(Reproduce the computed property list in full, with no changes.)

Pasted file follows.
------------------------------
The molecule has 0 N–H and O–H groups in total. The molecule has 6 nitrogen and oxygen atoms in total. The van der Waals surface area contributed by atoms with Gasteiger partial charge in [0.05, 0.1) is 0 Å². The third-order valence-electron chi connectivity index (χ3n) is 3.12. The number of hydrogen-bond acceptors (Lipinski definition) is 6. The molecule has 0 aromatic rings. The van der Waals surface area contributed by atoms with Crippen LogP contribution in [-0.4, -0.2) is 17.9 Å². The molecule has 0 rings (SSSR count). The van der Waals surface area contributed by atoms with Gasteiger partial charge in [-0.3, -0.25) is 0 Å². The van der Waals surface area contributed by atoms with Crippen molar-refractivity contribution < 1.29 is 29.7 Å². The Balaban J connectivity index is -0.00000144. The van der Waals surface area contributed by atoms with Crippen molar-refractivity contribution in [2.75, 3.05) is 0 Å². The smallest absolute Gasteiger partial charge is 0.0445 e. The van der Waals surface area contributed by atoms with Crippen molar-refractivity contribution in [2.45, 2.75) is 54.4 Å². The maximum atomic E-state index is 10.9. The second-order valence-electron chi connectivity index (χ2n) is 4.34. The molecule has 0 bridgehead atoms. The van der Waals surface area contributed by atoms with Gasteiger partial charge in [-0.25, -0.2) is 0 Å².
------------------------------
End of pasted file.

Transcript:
The molecule has 0 N–H and O–H groups in total. The molecule has 6 nitrogen and oxygen atoms in total. The van der Waals surface area contributed by atoms with Gasteiger partial charge in [0.05, 0.1) is 0 Å². The third-order valence-electron chi connectivity index (χ3n) is 3.12. The number of hydrogen-bond acceptors (Lipinski definition) is 6. The molecule has 0 aromatic rings. The van der Waals surface area contributed by atoms with Crippen LogP contribution in [-0.4, -0.2) is 17.9 Å². The molecule has 0 rings (SSSR count). The van der Waals surface area contributed by atoms with Gasteiger partial charge in [-0.3, -0.25) is 0 Å². The van der Waals surface area contributed by atoms with Crippen molar-refractivity contribution < 1.29 is 29.7 Å². The Balaban J connectivity index is -0.00000144. The van der Waals surface area contributed by atoms with Crippen molar-refractivity contribution in [2.75, 3.05) is 0 Å². The smallest absolute Gasteiger partial charge is 0.0445 e. The van der Waals surface area contributed by atoms with Crippen molar-refractivity contribution in [2.45, 2.75) is 54.4 Å². The maximum atomic E-state index is 10.9. The second-order valence-electron chi connectivity index (χ2n) is 4.34. The molecule has 0 bridgehead atoms. The van der Waals surface area contributed by atoms with Gasteiger partial charge in [-0.25, -0.2) is 0 Å².